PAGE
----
If you go to the Ashland Mystery Readers Group website and click on RVTV noir you’ll also be able to see some of the other RVTV noir readings (mine will be up once it’s edited – have no fear, I’ll warn you when it’s there:)).

So have any of you have experience with TV? Any belated advice or feedback on what works/doesn’t work? Have any of you used the video/TV option in your marketing and, if so, what was your experience like?

Now I know I’m starting to ramble…It’s late and I need my beauty sleep (badly!) just in case I get the call this week for you know…my network TV debut:)
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ADMIT IT, YOU WATCH TELEVISION

Photo of Jason Starr in Central ParkThe Kill Zone is thrilled to welcome author Jason Starr as our guest blogger today. Jason’s book THE FOLLOWER was just re-released as a mass market paperback, and I can attest that it’s a dark, funny story that absolutely everyone should read. Bret Easton Ellis said, “The Follower is Jason Starr’s masterpiece,” and The New York Times described it as “Extremely chilling.” Think of it as a dating “how not-to.”

Without further ado…

Our TV broke last week. It was an LCD set—an old model—and when the inverters go, that’s it, the set’s dead. We have a new TV now with one of the best home music systems, but for several days we were forced to go TV-less. I know, the horror, the horror, right?

Actually, going without a TV was a bit of a shock. My family and I live in a fairly small Manhattan apartment and the sudden quiet was startling. SuddenFollowerly I felt like I was back in the 1800’s, living in the Little House on the Prairie, and I had to entertain the family at night with my fiddle. I was able to read more, which was great, but it didn’t really fill the void.

I mainly watch sports and movies on TV, and cable series such as Entourage, Dexter, and Californication. Not so-long ago there was a big stigma among people, especially writers, about admitting to television watching at all. At parties, if the subject of television came up a writer would say proudly, “I’m too busy to watch TV.” Some went further and claimed, “I don’t watch TV at all.” Others—the really busy people—would boast, “I got rid of my TV.”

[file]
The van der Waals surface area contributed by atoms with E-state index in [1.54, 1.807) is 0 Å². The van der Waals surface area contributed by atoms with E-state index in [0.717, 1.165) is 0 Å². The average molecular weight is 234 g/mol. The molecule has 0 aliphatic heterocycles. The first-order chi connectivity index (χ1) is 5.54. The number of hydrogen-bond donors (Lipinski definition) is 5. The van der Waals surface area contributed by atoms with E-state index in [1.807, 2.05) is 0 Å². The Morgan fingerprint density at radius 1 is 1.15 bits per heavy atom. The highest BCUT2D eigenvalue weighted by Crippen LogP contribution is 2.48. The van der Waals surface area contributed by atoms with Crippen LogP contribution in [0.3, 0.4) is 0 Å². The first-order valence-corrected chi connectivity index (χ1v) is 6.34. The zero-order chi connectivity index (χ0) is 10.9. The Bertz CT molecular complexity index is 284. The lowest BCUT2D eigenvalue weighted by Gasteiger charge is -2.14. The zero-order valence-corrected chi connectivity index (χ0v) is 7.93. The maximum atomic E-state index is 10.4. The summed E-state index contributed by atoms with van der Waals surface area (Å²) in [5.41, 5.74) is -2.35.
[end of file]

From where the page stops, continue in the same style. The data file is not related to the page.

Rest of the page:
I always suspected that people who claimed they didn’t watch TV were closet TV- aholics. They probably sat with their asses glued to their couches four hours a night, watching the entire lineup of the dumbest sitcoms.

But something happened, I think around the time The Sopranos got popular. Suddenly it became socially acceptable to admit to TV watching, and a big stigma to not watch TV. If you didn’t watch The Sopranos, you were considered to be some kind of freak, and if you didn’t watch the finale–fuggedaboutit. I think there’s no doubt that the quality of television in general has improved greatly over the years, but there has been a change in our attitudes toward TV as well.

Now being TV-literate, especially cable TV-literate, is much more socially acceptable, even vital. I actually feel wiresorry for the writers who don’t watch TV because at parties and mystery conferences they’ll inevitably hear: “What, you haven’t seen every episode of The Wire? Oh my God, what’s wrong with you?…“What, you don’t watch Dexter? Really? You have no idea what you’re missing.”….“What, you’ve never seen Californication? You’re kidding me? Really?”….“You’ve never heard of The Shield?”

I’ve seen some television-deprived writers embellish their TV watching, smiling vaguely and nodding a lot, not wanting to feel left out when people start discussing the latest shows. That’s right, writers have now come full circle and they actually exaggerate the amount of television they watch.

So I’m wondering, how much television do you watch? And do you find that lately it’s more socially acceptable to admit it?

 

JASON STARR is the Barry and Anthony Award-winning nine crime novels which have been published in ten languages. His latest thriller from St. Martin’s Press, THE FOLLOWER, is on-sale this week in a new mass market paperback edition. Visit www.jasonstarr.com and sign up for Jason Starr’s newsletter for a chance to win a 50-dollar Amazon gift certificate, and other exciting prizes. Newsletter subscribers will also be eligible to win free advance copies of Jason Starr’s next thriller PANIC ATTACK, which will be on-sale in August, 2009.